This bundle contains two units of work for Scratch, including at least 14 lessons in total (some may take longer, depending on programming speed). It can be broken down into two units, or potentially completed in one go. I have completed these with the same students over two years - the introductory unit in Y5 and then the second unit in Y6. However, this could be used with older children with little Scratch experience. The lessons conatined are as follows: Unit 1 Introduction to Scratch - algorithms Joke - sequencing Disco - sequencing / iteration Etch-a-sketch - controlling sprites Maze - Selection / iteration Assessment Unit 2 Flowcharts - algorithms Chatbot - sequencing / selection Scrolling maze - variables Falling fruit - indefinite iteration / variables Breakout - Variables / subroutines Rock, Paper, Scissors - Definite iteration / subroutines Assessment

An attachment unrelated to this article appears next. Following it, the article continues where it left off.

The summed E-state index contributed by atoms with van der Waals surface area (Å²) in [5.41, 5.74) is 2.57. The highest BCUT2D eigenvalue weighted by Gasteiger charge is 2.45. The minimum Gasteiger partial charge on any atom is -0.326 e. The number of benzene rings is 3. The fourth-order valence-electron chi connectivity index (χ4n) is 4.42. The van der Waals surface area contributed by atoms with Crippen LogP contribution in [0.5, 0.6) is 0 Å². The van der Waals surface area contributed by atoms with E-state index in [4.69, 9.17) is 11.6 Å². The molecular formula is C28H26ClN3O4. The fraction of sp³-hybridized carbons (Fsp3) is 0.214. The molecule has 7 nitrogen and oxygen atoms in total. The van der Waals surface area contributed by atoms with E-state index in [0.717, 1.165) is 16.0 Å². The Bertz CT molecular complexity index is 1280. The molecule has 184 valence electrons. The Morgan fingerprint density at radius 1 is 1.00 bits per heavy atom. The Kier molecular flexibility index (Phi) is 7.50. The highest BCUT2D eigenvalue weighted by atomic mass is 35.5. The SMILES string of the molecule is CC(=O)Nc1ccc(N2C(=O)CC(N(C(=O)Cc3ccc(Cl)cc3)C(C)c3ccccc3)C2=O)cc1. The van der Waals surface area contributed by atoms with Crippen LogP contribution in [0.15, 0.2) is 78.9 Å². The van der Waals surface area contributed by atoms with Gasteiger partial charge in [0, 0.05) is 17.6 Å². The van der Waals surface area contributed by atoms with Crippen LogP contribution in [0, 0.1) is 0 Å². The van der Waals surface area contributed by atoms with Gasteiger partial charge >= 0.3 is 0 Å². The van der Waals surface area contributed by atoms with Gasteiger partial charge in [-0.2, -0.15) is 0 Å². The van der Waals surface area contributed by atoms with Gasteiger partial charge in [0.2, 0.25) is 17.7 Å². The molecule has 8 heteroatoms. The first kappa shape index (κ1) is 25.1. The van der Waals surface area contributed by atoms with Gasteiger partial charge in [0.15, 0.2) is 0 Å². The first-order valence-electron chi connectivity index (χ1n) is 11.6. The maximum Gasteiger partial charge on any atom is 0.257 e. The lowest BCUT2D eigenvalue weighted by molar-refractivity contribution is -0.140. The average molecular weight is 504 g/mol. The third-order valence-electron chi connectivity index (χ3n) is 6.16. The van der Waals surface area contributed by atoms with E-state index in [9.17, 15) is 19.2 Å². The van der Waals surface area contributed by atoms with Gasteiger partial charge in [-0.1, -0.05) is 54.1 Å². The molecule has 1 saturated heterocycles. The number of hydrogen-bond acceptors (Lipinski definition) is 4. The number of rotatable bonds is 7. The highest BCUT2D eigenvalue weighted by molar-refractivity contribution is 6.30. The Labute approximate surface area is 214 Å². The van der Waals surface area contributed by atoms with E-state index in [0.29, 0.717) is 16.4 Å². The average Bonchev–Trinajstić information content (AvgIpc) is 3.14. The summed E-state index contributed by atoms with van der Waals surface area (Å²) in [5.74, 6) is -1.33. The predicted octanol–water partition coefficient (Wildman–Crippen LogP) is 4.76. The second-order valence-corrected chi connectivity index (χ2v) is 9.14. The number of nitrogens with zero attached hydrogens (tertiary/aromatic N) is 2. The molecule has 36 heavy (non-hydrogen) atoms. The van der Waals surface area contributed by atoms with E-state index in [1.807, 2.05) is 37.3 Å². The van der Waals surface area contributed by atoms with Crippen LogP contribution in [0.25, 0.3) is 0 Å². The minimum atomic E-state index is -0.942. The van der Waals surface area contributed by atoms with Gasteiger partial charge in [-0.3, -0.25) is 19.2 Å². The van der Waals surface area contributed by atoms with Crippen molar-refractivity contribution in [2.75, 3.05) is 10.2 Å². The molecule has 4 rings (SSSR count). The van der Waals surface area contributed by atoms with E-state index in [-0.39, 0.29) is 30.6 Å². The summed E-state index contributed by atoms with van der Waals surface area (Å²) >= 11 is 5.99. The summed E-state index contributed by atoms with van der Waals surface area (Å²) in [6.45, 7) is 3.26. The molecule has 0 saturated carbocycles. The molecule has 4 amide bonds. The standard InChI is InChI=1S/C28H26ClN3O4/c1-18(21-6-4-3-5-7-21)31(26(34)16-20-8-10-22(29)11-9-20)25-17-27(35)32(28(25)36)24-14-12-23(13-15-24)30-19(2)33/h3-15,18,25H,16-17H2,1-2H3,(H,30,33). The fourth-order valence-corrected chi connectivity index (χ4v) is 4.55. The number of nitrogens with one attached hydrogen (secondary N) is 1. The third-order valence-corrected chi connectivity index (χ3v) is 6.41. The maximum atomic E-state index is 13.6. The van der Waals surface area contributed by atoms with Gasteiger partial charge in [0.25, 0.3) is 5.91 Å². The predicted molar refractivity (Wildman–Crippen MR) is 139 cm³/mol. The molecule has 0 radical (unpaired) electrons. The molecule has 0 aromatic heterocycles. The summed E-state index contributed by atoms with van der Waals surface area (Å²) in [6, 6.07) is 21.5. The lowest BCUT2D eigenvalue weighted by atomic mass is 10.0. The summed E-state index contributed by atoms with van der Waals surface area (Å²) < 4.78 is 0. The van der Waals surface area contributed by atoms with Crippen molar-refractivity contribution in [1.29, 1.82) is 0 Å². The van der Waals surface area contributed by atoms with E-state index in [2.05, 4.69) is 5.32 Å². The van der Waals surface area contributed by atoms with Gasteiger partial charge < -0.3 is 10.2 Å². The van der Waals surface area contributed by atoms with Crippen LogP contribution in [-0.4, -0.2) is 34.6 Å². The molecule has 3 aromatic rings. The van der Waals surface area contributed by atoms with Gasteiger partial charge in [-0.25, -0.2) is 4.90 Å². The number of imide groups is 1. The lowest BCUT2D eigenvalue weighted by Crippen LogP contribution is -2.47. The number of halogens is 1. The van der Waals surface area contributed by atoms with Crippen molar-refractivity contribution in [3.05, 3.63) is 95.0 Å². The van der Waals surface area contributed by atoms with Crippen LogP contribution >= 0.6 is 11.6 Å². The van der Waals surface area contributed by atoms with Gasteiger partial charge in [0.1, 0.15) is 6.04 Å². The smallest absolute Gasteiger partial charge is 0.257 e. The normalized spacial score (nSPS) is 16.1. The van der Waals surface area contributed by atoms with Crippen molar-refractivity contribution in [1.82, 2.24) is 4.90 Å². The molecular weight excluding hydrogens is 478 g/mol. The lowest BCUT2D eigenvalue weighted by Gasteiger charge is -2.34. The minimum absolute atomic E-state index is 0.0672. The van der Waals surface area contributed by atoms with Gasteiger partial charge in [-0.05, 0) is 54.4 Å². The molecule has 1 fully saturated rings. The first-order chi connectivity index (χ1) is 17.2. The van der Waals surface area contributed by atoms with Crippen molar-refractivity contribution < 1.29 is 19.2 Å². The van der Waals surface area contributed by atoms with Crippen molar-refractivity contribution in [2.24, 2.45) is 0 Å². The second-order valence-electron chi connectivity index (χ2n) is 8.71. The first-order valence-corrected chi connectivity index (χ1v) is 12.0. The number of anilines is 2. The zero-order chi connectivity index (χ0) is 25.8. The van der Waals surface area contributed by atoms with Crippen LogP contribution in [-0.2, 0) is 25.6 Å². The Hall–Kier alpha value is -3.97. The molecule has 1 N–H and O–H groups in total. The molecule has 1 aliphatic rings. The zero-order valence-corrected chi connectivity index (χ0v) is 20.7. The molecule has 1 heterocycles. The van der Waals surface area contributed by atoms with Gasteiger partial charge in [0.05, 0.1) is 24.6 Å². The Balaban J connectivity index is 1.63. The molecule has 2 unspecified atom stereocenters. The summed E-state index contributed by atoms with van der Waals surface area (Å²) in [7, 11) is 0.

MrHawes8
KS2 / KS3 Scratch intermediate unit

KS2 / KS3 Scratch intermediate unit

This unit is designed to be used after the initial Scratch unit, and contains lessons on flowcharts, sequencing, selection, iteration, variables and subroutines. The games that will be made through this unit include: A chatbot A scrolling maze Falling Fruit game Breakout Rock, paper, scissors Following the flowcharts lesson, the students will complete the other lessons to create the above programs, and then finish with an assessment. The assessment says Y6 at the top as this was the year group I have used it with, but that is because my Y5s completed the introductory unit and so moved onto this in Y6. However, this could be used for KS2 or KS3, depending on programming and Scratch experience.